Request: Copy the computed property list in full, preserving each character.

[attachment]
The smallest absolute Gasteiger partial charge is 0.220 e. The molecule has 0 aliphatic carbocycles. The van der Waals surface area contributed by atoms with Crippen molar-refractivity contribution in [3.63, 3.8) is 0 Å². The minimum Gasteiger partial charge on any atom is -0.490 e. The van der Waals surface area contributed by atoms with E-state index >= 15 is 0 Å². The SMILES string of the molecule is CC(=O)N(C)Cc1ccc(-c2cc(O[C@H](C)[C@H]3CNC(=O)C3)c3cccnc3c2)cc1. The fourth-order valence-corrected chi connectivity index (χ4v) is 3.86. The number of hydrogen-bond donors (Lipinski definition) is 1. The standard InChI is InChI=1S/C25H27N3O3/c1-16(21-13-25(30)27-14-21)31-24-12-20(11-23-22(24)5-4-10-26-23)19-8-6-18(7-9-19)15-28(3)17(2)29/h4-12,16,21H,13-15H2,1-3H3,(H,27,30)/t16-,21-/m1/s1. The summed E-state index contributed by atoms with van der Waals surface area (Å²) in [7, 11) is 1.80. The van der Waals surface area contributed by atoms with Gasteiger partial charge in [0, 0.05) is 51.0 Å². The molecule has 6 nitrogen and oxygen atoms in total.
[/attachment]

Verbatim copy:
The smallest absolute Gasteiger partial charge is 0.220 e. The molecule has 0 aliphatic carbocycles. The van der Waals surface area contributed by atoms with Crippen molar-refractivity contribution in [3.63, 3.8) is 0 Å². The minimum Gasteiger partial charge on any atom is -0.490 e. The van der Waals surface area contributed by atoms with E-state index >= 15 is 0 Å². The SMILES string of the molecule is CC(=O)N(C)Cc1ccc(-c2cc(O[C@H](C)[C@H]3CNC(=O)C3)c3cccnc3c2)cc1. The fourth-order valence-corrected chi connectivity index (χ4v) is 3.86. The number of hydrogen-bond donors (Lipinski definition) is 1. The standard InChI is InChI=1S/C25H27N3O3/c1-16(21-13-25(30)27-14-21)31-24-12-20(11-23-22(24)5-4-10-26-23)19-8-6-18(7-9-19)15-28(3)17(2)29/h4-12,16,21H,13-15H2,1-3H3,(H,27,30)/t16-,21-/m1/s1. The summed E-state index contributed by atoms with van der Waals surface area (Å²) in [7, 11) is 1.80. The van der Waals surface area contributed by atoms with Gasteiger partial charge in [0, 0.05) is 51.0 Å². The molecule has 6 nitrogen and oxygen atoms in total.